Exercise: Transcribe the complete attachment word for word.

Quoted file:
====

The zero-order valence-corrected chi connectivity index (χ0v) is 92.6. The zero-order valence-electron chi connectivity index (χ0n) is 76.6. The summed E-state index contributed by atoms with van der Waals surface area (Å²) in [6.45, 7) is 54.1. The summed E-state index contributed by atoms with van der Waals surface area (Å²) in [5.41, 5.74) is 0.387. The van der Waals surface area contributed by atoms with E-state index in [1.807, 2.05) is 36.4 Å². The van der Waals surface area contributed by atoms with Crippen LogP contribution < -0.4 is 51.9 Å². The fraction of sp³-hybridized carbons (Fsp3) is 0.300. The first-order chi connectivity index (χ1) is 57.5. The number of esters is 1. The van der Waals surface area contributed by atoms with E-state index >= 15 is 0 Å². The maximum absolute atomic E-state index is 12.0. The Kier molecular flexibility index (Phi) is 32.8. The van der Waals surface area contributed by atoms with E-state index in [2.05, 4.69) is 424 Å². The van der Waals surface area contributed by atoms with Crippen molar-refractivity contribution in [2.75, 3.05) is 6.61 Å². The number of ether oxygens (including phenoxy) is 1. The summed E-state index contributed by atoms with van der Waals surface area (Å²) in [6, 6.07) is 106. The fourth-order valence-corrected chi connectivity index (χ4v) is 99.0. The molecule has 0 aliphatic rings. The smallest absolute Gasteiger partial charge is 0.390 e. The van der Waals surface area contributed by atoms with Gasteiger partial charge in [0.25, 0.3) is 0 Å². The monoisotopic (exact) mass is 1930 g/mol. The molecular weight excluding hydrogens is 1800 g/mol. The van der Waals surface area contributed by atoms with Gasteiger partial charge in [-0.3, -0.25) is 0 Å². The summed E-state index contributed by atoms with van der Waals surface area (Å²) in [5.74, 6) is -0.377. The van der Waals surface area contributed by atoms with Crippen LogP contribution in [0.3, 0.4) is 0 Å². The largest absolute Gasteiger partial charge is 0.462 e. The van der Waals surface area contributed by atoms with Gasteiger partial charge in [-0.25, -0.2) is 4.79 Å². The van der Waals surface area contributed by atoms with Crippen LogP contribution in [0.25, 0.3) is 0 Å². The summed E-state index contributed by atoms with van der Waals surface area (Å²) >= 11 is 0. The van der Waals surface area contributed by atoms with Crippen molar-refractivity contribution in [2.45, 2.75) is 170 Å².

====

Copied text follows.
The zero-order valence-corrected chi connectivity index (χ0v) is 92.6. The zero-order valence-electron chi connectivity index (χ0n) is 76.6. The summed E-state index contributed by atoms with van der Waals surface area (Å²) in [6.45, 7) is 54.1. The summed E-state index contributed by atoms with van der Waals surface area (Å²) in [5.41, 5.74) is 0.387. The van der Waals surface area contributed by atoms with E-state index in [1.807, 2.05) is 36.4 Å². The van der Waals surface area contributed by atoms with Crippen LogP contribution < -0.4 is 51.9 Å². The fraction of sp³-hybridized carbons (Fsp3) is 0.300. The first-order chi connectivity index (χ1) is 57.5. The number of esters is 1. The van der Waals surface area contributed by atoms with E-state index >= 15 is 0 Å². The maximum absolute atomic E-state index is 12.0. The Kier molecular flexibility index (Phi) is 32.8. The van der Waals surface area contributed by atoms with E-state index in [2.05, 4.69) is 424 Å². The van der Waals surface area contributed by atoms with Crippen molar-refractivity contribution in [2.75, 3.05) is 6.61 Å². The number of ether oxygens (including phenoxy) is 1. The summed E-state index contributed by atoms with van der Waals surface area (Å²) in [6, 6.07) is 106. The fourth-order valence-corrected chi connectivity index (χ4v) is 99.0. The molecule has 0 aliphatic rings. The smallest absolute Gasteiger partial charge is 0.390 e. The van der Waals surface area contributed by atoms with Gasteiger partial charge in [0.25, 0.3) is 0 Å². The monoisotopic (exact) mass is 1930 g/mol. The molecular weight excluding hydrogens is 1800 g/mol. The van der Waals surface area contributed by atoms with Gasteiger partial charge in [-0.3, -0.25) is 0 Å². The summed E-state index contributed by atoms with van der Waals surface area (Å²) in [5.74, 6) is -0.377. The van der Waals surface area contributed by atoms with Crippen LogP contribution in [0.3, 0.4) is 0 Å². The largest absolute Gasteiger partial charge is 0.462 e. The van der Waals surface area contributed by atoms with Gasteiger partial charge in [-0.25, -0.2) is 4.79 Å². The van der Waals surface area contributed by atoms with Crippen LogP contribution in [0.25, 0.3) is 0 Å². The summed E-state index contributed by atoms with van der Waals surface area (Å²) >= 11 is 0. The van der Waals surface area contributed by atoms with Crippen molar-refractivity contribution in [2.45, 2.75) is 170 Å².